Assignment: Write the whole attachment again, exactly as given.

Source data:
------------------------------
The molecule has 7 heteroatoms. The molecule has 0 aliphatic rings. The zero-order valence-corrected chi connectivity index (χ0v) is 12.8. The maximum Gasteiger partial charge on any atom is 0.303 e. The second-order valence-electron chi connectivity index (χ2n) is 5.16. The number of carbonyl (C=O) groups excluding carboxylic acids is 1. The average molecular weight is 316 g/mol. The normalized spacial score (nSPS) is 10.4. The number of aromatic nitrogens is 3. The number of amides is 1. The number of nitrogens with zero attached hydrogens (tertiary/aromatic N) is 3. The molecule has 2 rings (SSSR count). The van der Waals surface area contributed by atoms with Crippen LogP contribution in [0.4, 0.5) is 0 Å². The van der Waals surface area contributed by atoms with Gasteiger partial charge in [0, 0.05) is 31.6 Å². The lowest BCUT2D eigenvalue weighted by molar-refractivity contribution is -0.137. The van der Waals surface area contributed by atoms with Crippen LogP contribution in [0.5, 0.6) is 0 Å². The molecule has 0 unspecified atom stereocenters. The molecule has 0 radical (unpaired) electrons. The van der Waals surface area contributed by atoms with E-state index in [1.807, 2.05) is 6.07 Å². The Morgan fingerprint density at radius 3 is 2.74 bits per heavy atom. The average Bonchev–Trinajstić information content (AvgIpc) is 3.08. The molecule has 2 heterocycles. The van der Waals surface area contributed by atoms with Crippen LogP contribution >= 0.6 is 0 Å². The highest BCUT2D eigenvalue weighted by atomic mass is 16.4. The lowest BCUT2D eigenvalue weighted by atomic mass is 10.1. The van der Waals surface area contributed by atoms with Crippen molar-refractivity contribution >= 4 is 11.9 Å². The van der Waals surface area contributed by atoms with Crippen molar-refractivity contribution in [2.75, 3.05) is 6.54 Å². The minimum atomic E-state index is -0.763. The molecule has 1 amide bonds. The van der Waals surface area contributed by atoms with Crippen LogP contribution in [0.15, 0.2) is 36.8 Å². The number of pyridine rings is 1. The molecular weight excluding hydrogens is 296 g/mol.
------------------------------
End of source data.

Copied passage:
The molecule has 7 heteroatoms. The molecule has 0 aliphatic rings. The zero-order valence-corrected chi connectivity index (χ0v) is 12.8. The maximum Gasteiger partial charge on any atom is 0.303 e. The second-order valence-electron chi connectivity index (χ2n) is 5.16. The number of carbonyl (C=O) groups excluding carboxylic acids is 1. The average molecular weight is 316 g/mol. The normalized spacial score (nSPS) is 10.4. The number of aromatic nitrogens is 3. The number of amides is 1. The number of nitrogens with zero attached hydrogens (tertiary/aromatic N) is 3. The molecule has 2 rings (SSSR count). The van der Waals surface area contributed by atoms with Crippen LogP contribution in [0.4, 0.5) is 0 Å². The van der Waals surface area contributed by atoms with Gasteiger partial charge in [0, 0.05) is 31.6 Å². The lowest BCUT2D eigenvalue weighted by molar-refractivity contribution is -0.137. The van der Waals surface area contributed by atoms with Crippen LogP contribution in [0.5, 0.6) is 0 Å². The molecule has 0 unspecified atom stereocenters. The molecule has 0 radical (unpaired) electrons. The van der Waals surface area contributed by atoms with E-state index in [1.807, 2.05) is 6.07 Å². The Morgan fingerprint density at radius 3 is 2.74 bits per heavy atom. The average Bonchev–Trinajstić information content (AvgIpc) is 3.08. The molecule has 2 heterocycles. The van der Waals surface area contributed by atoms with Crippen LogP contribution >= 0.6 is 0 Å². The highest BCUT2D eigenvalue weighted by atomic mass is 16.4. The lowest BCUT2D eigenvalue weighted by atomic mass is 10.1. The van der Waals surface area contributed by atoms with Crippen molar-refractivity contribution >= 4 is 11.9 Å². The van der Waals surface area contributed by atoms with Crippen molar-refractivity contribution in [2.75, 3.05) is 6.54 Å². The minimum atomic E-state index is -0.763. The molecule has 1 amide bonds. The van der Waals surface area contributed by atoms with Crippen LogP contribution in [0.15, 0.2) is 36.8 Å². The number of pyridine rings is 1. The molecular weight excluding hydrogens is 296 g/mol.